Rape is rape. Anything that isn’t rape isn’t rape.
As it turns out, that argument is more controversial than intuitive. In a recent viewpoint, I used those words and drew the ire of campus feminists for violating the required sensitivity for discussions of sexual violence. What should have been the baseline for a productive discussion instead revealed the deep gulf between how men and women perceive rape.
In the feedback to my viewpoint and in reader e-mails to myself and Daily editors, it became apparent that something more than simple disagreement was afoot. This was not one of those “agree to disagree” debates. The stakes were too high; the political had become personal.
Not only did critics find fault with my criticisms of the F-Word’s campaign, many seemed to feel I didn’t even have a right to argue the point. In a comment posted on the Daily’s website, one respondent wrote, “Any effort, whether or not you believe it’s effective, against rape is noble. I am so sorry that you are so against eradicating rape, as it appears to be the only way you are able to get off.”
Harsh words. And telling. Sentiments like those are why many who had the most insightful responses to my critique chose to remain anonymous. Whether “ignorant,” “insensitive” or “disappointing,” the words of dissenters were mischaracterized and disregarded by overzealous supporters the second they chose to join the debate.
With sexual violence against both men and women historically underreported already, the classic argument contends that aggressive attacks on feminists and feminist tactics only further discourage victims from coming forward and seeking justice.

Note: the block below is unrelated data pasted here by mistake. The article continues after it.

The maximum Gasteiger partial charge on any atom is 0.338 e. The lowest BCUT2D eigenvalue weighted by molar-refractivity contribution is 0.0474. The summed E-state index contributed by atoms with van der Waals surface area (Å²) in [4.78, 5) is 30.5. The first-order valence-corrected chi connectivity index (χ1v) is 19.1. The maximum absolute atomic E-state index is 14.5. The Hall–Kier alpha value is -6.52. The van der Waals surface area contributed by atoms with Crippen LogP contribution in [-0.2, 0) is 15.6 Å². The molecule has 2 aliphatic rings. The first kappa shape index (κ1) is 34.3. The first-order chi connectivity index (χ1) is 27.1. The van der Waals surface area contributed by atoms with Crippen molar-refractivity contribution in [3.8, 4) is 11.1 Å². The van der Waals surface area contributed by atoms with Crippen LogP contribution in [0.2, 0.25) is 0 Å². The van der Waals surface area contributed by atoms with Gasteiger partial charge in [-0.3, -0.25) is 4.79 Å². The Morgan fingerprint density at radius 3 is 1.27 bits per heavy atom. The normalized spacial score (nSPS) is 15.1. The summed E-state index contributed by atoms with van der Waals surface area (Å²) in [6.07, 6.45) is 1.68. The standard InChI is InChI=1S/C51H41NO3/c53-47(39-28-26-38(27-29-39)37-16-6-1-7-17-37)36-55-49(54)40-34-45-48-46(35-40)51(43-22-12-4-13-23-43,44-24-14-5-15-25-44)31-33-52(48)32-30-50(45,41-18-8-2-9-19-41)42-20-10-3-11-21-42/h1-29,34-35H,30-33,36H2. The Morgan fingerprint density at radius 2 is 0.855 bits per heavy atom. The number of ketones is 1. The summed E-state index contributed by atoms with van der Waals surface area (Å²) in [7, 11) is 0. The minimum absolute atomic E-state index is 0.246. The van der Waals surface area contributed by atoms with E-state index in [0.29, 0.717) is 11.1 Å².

But many men are frustrated by this latest round of feminist rhetoric, and understandably so. Both my inbox and the comments thread for my viewpoint are full of anonymous quotes from men who feel that they have been bullied by feminists for years. They are happy to hear someone speak out.
Responsible men reject the premise that men must all answer for the actions or thoughts of rapists. We don’t believe that calling a friend a “player” or “pimp” is even roughly comparable to sexually violating another person. And we certainly don’t blame any anonymous and debatable force – what feminists call “rape culture” – when people impose themselves sexually upon other people.
But when substantive criticism of a public relations campaign is equated to being “against eradicating rape,” and when skeptics come under siege for daring to disagree, we don’t have very fertile ground for a campus dialogue. Feminists can discount their critics’ very real misgivings if they choose, but writing them off as “ignorant” really misses the point.
If men see the idea of rape culture as a “shameless feminist scare tactic,” then education, not moral suasion, is necessary. If our community is truly unaware as to the realities of rape on campus, it means that outreach groups have some work to do. If the F-Word’s goal is really to spread awareness, then the “ill-informed” responses its spokespeople assail reveal just how much outreach remains. Perhaps rather than lampoon the uninformed, the F-Word will study them to see what’s missing: why they view the issue so differently and how their awareness campaign can fill that gap.
There is hope. The F-Word’s recent viewpoint (Commit to ending sexual violence, 03/12/2007) was the most thoughtful explanation of the group’s motives that I have seen yet. Going forward, it would be best if our dialogue was driven by the very standards the F-Word’s spokespeople laid out: “If our dialogue . is not driven by the understanding that every human being deserves equal respect, individuals will be unable to live as free human beings.”
I couldn’t agree more. If men can’t ask the tough questions without fear of being labeled chauvinists, those of us who aren’t scared into wearing white ribbons will instead be driven to apathy. And no one wins when no one cares.
Communal safety is in all of our best interest. But if the elimination of sexual violence is as worthy a cause as feminists claim, surely it’s one that can take the constructive criticism that would bolster its educational efforts.
It’s not what you say; it’s how you say it. Feminists must learn to say it better if they want to get the help from men that they say they desperately need.
James Dickson can be reached at email@example.com